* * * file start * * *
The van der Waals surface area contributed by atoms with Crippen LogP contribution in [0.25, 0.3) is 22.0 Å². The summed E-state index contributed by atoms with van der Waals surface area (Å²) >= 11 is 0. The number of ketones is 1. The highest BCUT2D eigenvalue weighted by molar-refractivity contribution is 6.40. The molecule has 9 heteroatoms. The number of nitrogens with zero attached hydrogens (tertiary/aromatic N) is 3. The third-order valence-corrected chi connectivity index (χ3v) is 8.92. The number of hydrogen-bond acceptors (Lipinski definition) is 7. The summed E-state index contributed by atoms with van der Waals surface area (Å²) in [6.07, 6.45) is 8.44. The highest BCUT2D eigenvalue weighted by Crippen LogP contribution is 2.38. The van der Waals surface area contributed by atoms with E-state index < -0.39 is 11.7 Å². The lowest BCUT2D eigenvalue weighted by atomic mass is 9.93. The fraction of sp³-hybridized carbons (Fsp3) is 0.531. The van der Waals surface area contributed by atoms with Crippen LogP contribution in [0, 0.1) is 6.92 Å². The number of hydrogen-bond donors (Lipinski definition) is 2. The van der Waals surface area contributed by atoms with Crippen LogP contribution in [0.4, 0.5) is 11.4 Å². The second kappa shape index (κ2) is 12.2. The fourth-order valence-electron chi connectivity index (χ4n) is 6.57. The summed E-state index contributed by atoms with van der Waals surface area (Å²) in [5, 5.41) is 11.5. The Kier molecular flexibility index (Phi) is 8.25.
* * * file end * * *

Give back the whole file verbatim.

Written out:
The van der Waals surface area contributed by atoms with Crippen LogP contribution in [0.25, 0.3) is 22.0 Å². The summed E-state index contributed by atoms with van der Waals surface area (Å²) >= 11 is 0. The number of ketones is 1. The highest BCUT2D eigenvalue weighted by molar-refractivity contribution is 6.40. The molecule has 9 heteroatoms. The number of nitrogens with zero attached hydrogens (tertiary/aromatic N) is 3. The third-order valence-corrected chi connectivity index (χ3v) is 8.92. The number of hydrogen-bond acceptors (Lipinski definition) is 7. The summed E-state index contributed by atoms with van der Waals surface area (Å²) in [6.07, 6.45) is 8.44. The highest BCUT2D eigenvalue weighted by Crippen LogP contribution is 2.38. The van der Waals surface area contributed by atoms with E-state index < -0.39 is 11.7 Å². The lowest BCUT2D eigenvalue weighted by atomic mass is 9.93. The fraction of sp³-hybridized carbons (Fsp3) is 0.531. The van der Waals surface area contributed by atoms with Crippen LogP contribution in [0, 0.1) is 6.92 Å². The number of hydrogen-bond donors (Lipinski definition) is 2. The van der Waals surface area contributed by atoms with Crippen LogP contribution in [0.4, 0.5) is 11.4 Å². The second kappa shape index (κ2) is 12.2. The fourth-order valence-electron chi connectivity index (χ4n) is 6.57. The summed E-state index contributed by atoms with van der Waals surface area (Å²) in [5, 5.41) is 11.5. The Kier molecular flexibility index (Phi) is 8.25.